[In other media it stated that 3 times they heard “Louder bangs can be heard hitting the door, followed by metallic sounds”. In my alternative theory, the captain removes the kitchen carts from the kitchen cabinet. We all know the sound of that. It is a bang followed by metallic sounds (3x). The captain then opens an access point to the storage area below deck (with another crowbar or something). The access point should have been well hidden in the floor below the kitchen/bar carts.]
10:37 and several seconds
A second alarm is set off, audible and visual: “TERRAIN, PULL UP.” Still no reaction from Lubitz.
The captain yells: “Open this f… door!”
[The captain/pilot continues acting, while co-pilot Lubitz is unconscious in the cockpit. From the kitchen area he yells another time at the cockpit door, before disappearing below deck. The second alarm is likely a sign for the captain, he needs to get into the ejection seat. He likely even programmed the descent angle and route precisely beforehand, knowing he would have a few minutes to escape when the second alarm is set off.]
Despite the deafening noises, Lubitz’s breathing can clearly be heard through an oxygen mask he put on. He is breathing normally. The plane is at 13000 feet (4000 meters).
[We no longer hear the captain, nor any of the other cabin crew. Only the sound of people panicking. Somehow the captain has gotten rid off the cabine crew and is quiet himself. This is not what cabin crews are trained to do in a situation like this. It sounds like the passengers are all by themselves in a plane going down. No crew member is doing anything to help or comfort.]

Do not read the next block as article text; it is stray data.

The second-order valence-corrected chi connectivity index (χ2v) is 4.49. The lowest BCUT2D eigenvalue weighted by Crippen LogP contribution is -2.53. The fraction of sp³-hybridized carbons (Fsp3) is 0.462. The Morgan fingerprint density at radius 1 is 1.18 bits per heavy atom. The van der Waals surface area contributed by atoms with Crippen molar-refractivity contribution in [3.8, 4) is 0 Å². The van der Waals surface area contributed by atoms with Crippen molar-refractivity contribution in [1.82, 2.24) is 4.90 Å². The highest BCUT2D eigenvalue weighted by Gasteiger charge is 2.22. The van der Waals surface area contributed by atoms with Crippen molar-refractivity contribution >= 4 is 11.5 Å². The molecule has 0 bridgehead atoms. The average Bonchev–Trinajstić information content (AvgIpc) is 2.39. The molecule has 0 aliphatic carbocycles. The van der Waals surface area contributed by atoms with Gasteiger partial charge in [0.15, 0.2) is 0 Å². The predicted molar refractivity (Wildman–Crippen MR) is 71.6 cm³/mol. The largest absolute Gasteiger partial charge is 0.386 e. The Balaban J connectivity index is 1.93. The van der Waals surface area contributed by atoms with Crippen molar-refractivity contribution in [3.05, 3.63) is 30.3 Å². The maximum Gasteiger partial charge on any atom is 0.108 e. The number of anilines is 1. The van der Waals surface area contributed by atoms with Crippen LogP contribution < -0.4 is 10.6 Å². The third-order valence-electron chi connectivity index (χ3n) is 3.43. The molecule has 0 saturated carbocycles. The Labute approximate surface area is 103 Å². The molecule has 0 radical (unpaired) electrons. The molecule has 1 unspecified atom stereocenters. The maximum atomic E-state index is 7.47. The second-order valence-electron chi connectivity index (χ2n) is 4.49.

A violent sound can be heard outside. At the same time, inside, screaming. The Airbus hits the mountain with its right wing.
No other sound, save for the alarms and the screaming passengers.
[The captain/pilot had at least 2-3 minutes to enter his ejection seat. When he takes off, he likely uses some rocketing mechanism, which causes a violent sound and pushes that side of the plane aggressively in a backlash/recoil. The storage door is pushed against the right wing.]
The airplane hits the Estrop mountain range at 5000 feet (1500 meters) at 800 km/h.
[The pilot causing the crash likely left the plane in time by ejection seat, while the rest of the airplane with passengers continues intact, until the crash.]
p.s. While Andreas Lubitz is in the news with many pictures and stories about a potential mental illness and relationship troubles, the pilot Patrick Sonderheimer is solely praised for his courage. And there are no photo’s of Patrick Sonderheimer. Oddly.
p.p.s. While I can not proof the above comments I made are true, there is also not enough proof to convict Andres Lubitz in a trial by media. Would Andres Lubitz be convicted solely on this audiotape had he survived? I do not think so. And he is dead.